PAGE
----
- The results of the investigation;
- Whether the allegations were found to be factual;
- Whether there was a violation of policy; and
- The process for the complainant to file an appeal if the complainant disagrees with results.
Because of the legal requirement regarding the confidentiality of student records, the principal or designee may not be able to report specific information to the targeted student’s parent/guardian about disciplinary action taken, unless it involves a directive that the targeted student must be aware of in order to report violations.
If the district contacts the parent/guardian by letter, the letter will be mailed to the parent/guardian of the complainant and alleged aggressor by United States Postal Service with return receipt requested, unless it is determined, after consultation with the student and appropriate staff (psychologist, counselor or social worker) that it could endanger the complainant or the alleged aggressor to involve his or her family. If professional school personnel suspect that a student is subject to abuse or neglect, as mandatory reporters, they must report suspected cases to Child Protective Services.
If the incident cannot be resolved at the school level, the principal or designee shall request assistance from the district.
Step 4: Corrective Measures for the Aggressor
After completion of the investigation, the school or district designee will institute any corrective measures necessary. Corrective measures will be instituted as quickly as possible, but in no event more than five (5) school days after contact has been made to the families or guardians regarding the outcome of the investigation. Corrective measures involving student discipline will be implemented according to Policy 3241, Classroom Management,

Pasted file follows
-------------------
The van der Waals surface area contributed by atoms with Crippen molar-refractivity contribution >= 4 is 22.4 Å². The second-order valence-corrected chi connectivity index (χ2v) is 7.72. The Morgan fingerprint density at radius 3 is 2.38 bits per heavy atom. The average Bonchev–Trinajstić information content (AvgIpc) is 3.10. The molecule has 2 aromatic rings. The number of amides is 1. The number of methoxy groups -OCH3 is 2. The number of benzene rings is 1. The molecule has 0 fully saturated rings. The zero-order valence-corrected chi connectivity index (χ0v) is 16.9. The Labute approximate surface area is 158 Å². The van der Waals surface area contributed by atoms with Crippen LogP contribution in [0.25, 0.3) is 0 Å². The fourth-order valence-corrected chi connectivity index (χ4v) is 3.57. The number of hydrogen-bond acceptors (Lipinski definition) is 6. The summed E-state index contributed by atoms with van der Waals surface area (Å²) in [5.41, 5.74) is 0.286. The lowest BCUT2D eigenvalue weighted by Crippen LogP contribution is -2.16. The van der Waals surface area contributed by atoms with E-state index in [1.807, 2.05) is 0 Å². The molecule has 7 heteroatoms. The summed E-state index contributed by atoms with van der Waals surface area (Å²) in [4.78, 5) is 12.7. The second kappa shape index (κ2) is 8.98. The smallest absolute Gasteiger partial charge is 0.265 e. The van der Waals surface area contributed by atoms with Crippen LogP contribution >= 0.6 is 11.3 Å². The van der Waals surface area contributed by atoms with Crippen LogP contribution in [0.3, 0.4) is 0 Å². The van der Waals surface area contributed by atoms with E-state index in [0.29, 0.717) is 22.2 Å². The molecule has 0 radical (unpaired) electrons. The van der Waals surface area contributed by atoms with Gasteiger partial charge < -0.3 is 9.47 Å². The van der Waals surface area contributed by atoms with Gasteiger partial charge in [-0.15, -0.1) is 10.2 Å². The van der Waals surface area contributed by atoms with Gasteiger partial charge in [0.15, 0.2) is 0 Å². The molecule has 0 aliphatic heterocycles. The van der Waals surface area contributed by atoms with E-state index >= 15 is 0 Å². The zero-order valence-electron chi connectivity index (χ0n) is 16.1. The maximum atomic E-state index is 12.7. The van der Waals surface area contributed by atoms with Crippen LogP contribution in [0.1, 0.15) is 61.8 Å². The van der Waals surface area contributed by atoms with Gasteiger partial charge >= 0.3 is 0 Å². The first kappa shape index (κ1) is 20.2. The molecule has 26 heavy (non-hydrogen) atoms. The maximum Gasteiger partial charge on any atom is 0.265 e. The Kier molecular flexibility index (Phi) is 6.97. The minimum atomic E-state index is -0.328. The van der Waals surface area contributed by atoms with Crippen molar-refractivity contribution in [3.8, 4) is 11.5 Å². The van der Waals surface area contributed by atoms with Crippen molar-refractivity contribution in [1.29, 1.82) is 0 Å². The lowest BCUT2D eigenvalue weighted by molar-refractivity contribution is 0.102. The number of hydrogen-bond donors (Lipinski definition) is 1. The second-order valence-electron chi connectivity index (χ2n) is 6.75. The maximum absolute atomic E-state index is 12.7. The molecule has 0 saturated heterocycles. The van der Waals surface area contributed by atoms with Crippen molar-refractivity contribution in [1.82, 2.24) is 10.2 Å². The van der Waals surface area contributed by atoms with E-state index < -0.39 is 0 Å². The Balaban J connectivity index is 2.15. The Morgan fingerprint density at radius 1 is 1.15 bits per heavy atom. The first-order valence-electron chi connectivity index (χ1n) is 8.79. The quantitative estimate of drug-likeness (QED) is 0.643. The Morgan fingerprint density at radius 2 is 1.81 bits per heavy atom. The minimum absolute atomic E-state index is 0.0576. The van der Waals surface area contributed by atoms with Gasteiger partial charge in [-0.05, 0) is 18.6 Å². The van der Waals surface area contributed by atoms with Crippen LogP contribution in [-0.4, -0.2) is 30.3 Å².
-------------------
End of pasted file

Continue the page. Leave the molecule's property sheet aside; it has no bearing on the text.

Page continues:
Corrective Actions or Punishment. If the accused aggressor is appealing the imposition of discipline, the district may be prevented by due process considerations or a lawful order from imposing the discipline until the appeal process is concluded.
If in an investigation a principal or principal’s designee finds a student knowingly made a false allegation of harassment, intimidation or bullying, that student may be subject to corrective measures, including discipline.
Step 5: Targeted Student’s Right to Appeal
- If the complainant or parent/guardian is dissatisfied with the results of the investigation, they may appeal to the superintendent or his/her designee by filing a written notice of appeal within five (5) school days of receiving the written decision. The superintendent or his/her designee will review the investigative report and issue a written decision on the merits of the appeal within five (5) school days of receiving the notice of appeal.
- If the targeted student remains dissatisfied after the initial appeal to the superintendent, the student may appeal to the school board by filing a written notice of appeal with the secretary of the school board on or before the fifth (5) school day following the date upon which the complainant received the superintendent’s written decision.